OUT­DOOR DIY

They’re drought-re­sis­tant, low-main­te­nance and so easy to grow

Homes+ (Australia) - - CONTENTS -

Strike a suc­cu­lent. It’s easy!

IN A CLI­MATE LIKE OURS, plants that cope with drought are in­valu­able – and none more so than suc­cu­lents, the cac­tus-cousins with­out thorns but with thick fleshy leaves, of­ten in stun­ning shapes and colours. Best of all, they’re easy to grow. Suc­cu­lents will strike, or grow, from vir­tu­ally any­thing – even a sin­gle leaf. A new plant will form at its base, feed­ing off the old leaf un­til a new rosette (a cir­cu­lar ar­range­ment of fo­liage) has rooted and is able to sus­tain it­self. They will also grow off larger stem cut­tings.

YOU WILL NEED DEBCO CACTI & SUC­CU­LENT MIX, ABOUT $13 FOR A 25-LITRE BAG FROM HARD­WARE STORES; 15CM TERRACOTTA SQUAT POTS, $4.98 EACH, FROM BUN­NINGS; SUC­CU­LENTS LIKE SEDUMS AND ECHEVERIAS (FOR CUT­TINGS) ABOUT $10 A PLANT, POT­TED; OR CUT­TINGS FROM FRIENDS AND NEIGH­BOURS.

STEP 1 Set cut­tings aside in a dry spot – they need to dry out for a few weeks be­fore plant­ing to help any wounds to cal­lus over and pre­vent fun­gal at­tacks. Once they’ve cal­lused over, rootlets and even tiny rosettes of fo­liage at the base of each leaf will ap­pear.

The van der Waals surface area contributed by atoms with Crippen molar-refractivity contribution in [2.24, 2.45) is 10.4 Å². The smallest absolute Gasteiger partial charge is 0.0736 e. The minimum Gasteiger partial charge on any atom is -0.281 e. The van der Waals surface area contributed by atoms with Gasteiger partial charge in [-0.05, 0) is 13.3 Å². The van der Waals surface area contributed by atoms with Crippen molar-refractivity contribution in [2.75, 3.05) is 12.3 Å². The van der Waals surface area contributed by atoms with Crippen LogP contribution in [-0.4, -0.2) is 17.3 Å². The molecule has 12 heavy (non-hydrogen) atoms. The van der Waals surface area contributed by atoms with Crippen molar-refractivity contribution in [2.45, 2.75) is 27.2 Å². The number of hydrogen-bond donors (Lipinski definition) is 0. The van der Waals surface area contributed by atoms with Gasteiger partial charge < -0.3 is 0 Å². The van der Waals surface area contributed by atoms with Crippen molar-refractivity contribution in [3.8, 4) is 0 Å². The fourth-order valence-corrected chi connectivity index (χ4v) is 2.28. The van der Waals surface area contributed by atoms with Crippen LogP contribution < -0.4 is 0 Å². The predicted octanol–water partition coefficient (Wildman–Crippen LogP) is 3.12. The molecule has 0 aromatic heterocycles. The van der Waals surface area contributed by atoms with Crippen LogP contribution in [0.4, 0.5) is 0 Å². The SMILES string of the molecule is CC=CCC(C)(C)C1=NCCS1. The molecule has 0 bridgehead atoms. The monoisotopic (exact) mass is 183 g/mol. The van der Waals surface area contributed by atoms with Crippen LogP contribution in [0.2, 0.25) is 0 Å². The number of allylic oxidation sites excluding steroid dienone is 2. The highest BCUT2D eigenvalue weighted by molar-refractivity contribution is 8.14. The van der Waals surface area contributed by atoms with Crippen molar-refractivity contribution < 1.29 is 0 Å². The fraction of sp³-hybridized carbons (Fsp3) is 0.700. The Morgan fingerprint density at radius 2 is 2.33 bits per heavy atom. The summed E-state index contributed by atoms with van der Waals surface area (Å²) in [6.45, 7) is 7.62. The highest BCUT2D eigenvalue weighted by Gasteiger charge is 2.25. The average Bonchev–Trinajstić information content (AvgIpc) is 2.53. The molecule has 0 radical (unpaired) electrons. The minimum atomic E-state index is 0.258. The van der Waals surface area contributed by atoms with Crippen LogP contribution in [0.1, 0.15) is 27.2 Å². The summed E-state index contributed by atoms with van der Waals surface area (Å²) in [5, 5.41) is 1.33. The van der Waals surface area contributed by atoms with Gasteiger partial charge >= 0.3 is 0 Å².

STEP 2 Gen­tly plant the leaves with the rosettes into a bed of free-drain­ing pot­ting mix, which con­tains coarse sand to aid drainage. At this stage, place your plant out of strong sun­light.

STEP 3 Once the ba­bies have formed into larger plants, lift them out and re­plant into larger pots or the gar­den.

STEP 4 The more sun your suc­cu­lents get, the bet­ter the plants’ shape and colour will be. Place peb­bles around the base of the plant to help re­duce hu­mid­ity (which suc­cu­lents don’t like – the stones keep moisture away from the stem and al­low wa­ter to flow into the soil) and to deny weeds sun­light to grow. After one week, wa­ter lightly.

Stun­ning cen­tre­piece Cre­ate a burst of colour by plant­ing up a va­ri­ety of es­tab­lished and smaller suc­cu­lents you’ve struck.

Newspapers in English

Newspapers from Australia

© PressReader. All rights reserved.